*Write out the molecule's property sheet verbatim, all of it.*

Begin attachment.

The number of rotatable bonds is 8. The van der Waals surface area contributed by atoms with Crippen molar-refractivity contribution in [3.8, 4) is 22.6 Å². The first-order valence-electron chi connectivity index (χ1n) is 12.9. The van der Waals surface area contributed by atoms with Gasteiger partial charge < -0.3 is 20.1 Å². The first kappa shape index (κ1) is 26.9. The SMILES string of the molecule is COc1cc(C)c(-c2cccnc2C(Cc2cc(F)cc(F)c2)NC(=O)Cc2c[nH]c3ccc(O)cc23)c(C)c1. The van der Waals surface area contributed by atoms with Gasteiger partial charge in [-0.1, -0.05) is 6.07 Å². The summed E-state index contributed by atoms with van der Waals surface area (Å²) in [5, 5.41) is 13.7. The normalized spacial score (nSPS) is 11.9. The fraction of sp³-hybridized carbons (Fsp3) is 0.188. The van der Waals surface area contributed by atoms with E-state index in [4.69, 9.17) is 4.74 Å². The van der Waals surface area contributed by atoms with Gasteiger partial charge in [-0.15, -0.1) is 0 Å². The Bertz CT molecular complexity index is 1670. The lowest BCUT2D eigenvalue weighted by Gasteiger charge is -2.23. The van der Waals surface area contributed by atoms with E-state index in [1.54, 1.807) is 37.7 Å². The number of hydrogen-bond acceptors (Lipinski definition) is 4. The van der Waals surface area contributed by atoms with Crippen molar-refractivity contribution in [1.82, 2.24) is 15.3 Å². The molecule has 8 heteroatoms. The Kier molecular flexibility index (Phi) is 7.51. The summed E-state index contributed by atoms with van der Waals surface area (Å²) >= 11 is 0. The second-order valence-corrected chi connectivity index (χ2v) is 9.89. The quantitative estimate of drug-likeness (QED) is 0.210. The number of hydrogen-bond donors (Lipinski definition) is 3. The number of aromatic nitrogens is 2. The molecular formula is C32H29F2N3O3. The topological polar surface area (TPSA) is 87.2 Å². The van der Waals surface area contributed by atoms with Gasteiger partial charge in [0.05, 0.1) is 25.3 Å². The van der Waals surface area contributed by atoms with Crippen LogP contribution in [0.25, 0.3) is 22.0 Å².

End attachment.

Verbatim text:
The number of rotatable bonds is 8. The van der Waals surface area contributed by atoms with Crippen molar-refractivity contribution in [3.8, 4) is 22.6 Å². The first-order valence-electron chi connectivity index (χ1n) is 12.9. The van der Waals surface area contributed by atoms with Gasteiger partial charge < -0.3 is 20.1 Å². The first kappa shape index (κ1) is 26.9. The SMILES string of the molecule is COc1cc(C)c(-c2cccnc2C(Cc2cc(F)cc(F)c2)NC(=O)Cc2c[nH]c3ccc(O)cc23)c(C)c1. The van der Waals surface area contributed by atoms with Gasteiger partial charge in [-0.1, -0.05) is 6.07 Å². The summed E-state index contributed by atoms with van der Waals surface area (Å²) in [5, 5.41) is 13.7. The normalized spacial score (nSPS) is 11.9. The fraction of sp³-hybridized carbons (Fsp3) is 0.188. The van der Waals surface area contributed by atoms with E-state index in [4.69, 9.17) is 4.74 Å². The van der Waals surface area contributed by atoms with Gasteiger partial charge in [-0.15, -0.1) is 0 Å². The Bertz CT molecular complexity index is 1670. The lowest BCUT2D eigenvalue weighted by Gasteiger charge is -2.23. The van der Waals surface area contributed by atoms with E-state index in [1.54, 1.807) is 37.7 Å². The number of hydrogen-bond acceptors (Lipinski definition) is 4. The van der Waals surface area contributed by atoms with Crippen molar-refractivity contribution in [1.82, 2.24) is 15.3 Å². The molecule has 8 heteroatoms. The Kier molecular flexibility index (Phi) is 7.51. The summed E-state index contributed by atoms with van der Waals surface area (Å²) >= 11 is 0. The second-order valence-corrected chi connectivity index (χ2v) is 9.89. The quantitative estimate of drug-likeness (QED) is 0.210. The number of hydrogen-bond donors (Lipinski definition) is 3. The number of aromatic nitrogens is 2. The molecular formula is C32H29F2N3O3. The topological polar surface area (TPSA) is 87.2 Å². The van der Waals surface area contributed by atoms with Gasteiger partial charge in [0.05, 0.1) is 25.3 Å². The van der Waals surface area contributed by atoms with Crippen LogP contribution in [0.25, 0.3) is 22.0 Å².